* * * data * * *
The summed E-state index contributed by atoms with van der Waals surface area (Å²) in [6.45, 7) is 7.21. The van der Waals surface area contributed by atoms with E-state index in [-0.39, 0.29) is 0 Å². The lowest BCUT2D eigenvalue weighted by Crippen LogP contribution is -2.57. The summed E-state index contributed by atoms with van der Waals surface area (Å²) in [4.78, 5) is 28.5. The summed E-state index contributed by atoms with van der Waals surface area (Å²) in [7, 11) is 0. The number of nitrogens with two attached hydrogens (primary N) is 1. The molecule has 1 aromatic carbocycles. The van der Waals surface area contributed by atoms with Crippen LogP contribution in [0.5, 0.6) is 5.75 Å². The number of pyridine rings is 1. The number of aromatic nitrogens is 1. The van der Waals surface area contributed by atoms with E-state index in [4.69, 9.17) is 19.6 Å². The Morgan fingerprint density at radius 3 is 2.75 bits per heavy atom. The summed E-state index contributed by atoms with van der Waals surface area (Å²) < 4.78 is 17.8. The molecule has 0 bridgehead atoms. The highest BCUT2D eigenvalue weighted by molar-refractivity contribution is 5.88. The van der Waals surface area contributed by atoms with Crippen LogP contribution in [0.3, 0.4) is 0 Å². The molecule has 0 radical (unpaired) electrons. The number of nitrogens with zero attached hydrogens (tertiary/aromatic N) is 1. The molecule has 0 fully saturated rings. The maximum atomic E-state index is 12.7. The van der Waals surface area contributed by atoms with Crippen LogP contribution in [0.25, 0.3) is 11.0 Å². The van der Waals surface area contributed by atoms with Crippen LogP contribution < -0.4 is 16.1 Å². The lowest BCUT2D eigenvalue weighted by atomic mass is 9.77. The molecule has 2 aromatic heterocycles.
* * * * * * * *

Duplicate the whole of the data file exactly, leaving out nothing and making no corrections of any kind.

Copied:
The summed E-state index contributed by atoms with van der Waals surface area (Å²) in [6.45, 7) is 7.21. The van der Waals surface area contributed by atoms with E-state index in [-0.39, 0.29) is 0 Å². The lowest BCUT2D eigenvalue weighted by Crippen LogP contribution is -2.57. The summed E-state index contributed by atoms with van der Waals surface area (Å²) in [4.78, 5) is 28.5. The summed E-state index contributed by atoms with van der Waals surface area (Å²) in [7, 11) is 0. The number of nitrogens with two attached hydrogens (primary N) is 1. The molecule has 1 aromatic carbocycles. The van der Waals surface area contributed by atoms with Crippen LogP contribution in [0.5, 0.6) is 5.75 Å². The number of pyridine rings is 1. The number of aromatic nitrogens is 1. The van der Waals surface area contributed by atoms with E-state index in [4.69, 9.17) is 19.6 Å². The Morgan fingerprint density at radius 3 is 2.75 bits per heavy atom. The summed E-state index contributed by atoms with van der Waals surface area (Å²) < 4.78 is 17.8. The molecule has 0 bridgehead atoms. The highest BCUT2D eigenvalue weighted by molar-refractivity contribution is 5.88. The van der Waals surface area contributed by atoms with Crippen LogP contribution in [0.3, 0.4) is 0 Å². The molecule has 0 radical (unpaired) electrons. The number of nitrogens with zero attached hydrogens (tertiary/aromatic N) is 1. The molecule has 0 fully saturated rings. The maximum atomic E-state index is 12.7. The van der Waals surface area contributed by atoms with Crippen LogP contribution in [0.25, 0.3) is 11.0 Å². The van der Waals surface area contributed by atoms with Crippen LogP contribution < -0.4 is 16.1 Å². The lowest BCUT2D eigenvalue weighted by atomic mass is 9.77. The molecule has 2 aromatic heterocycles.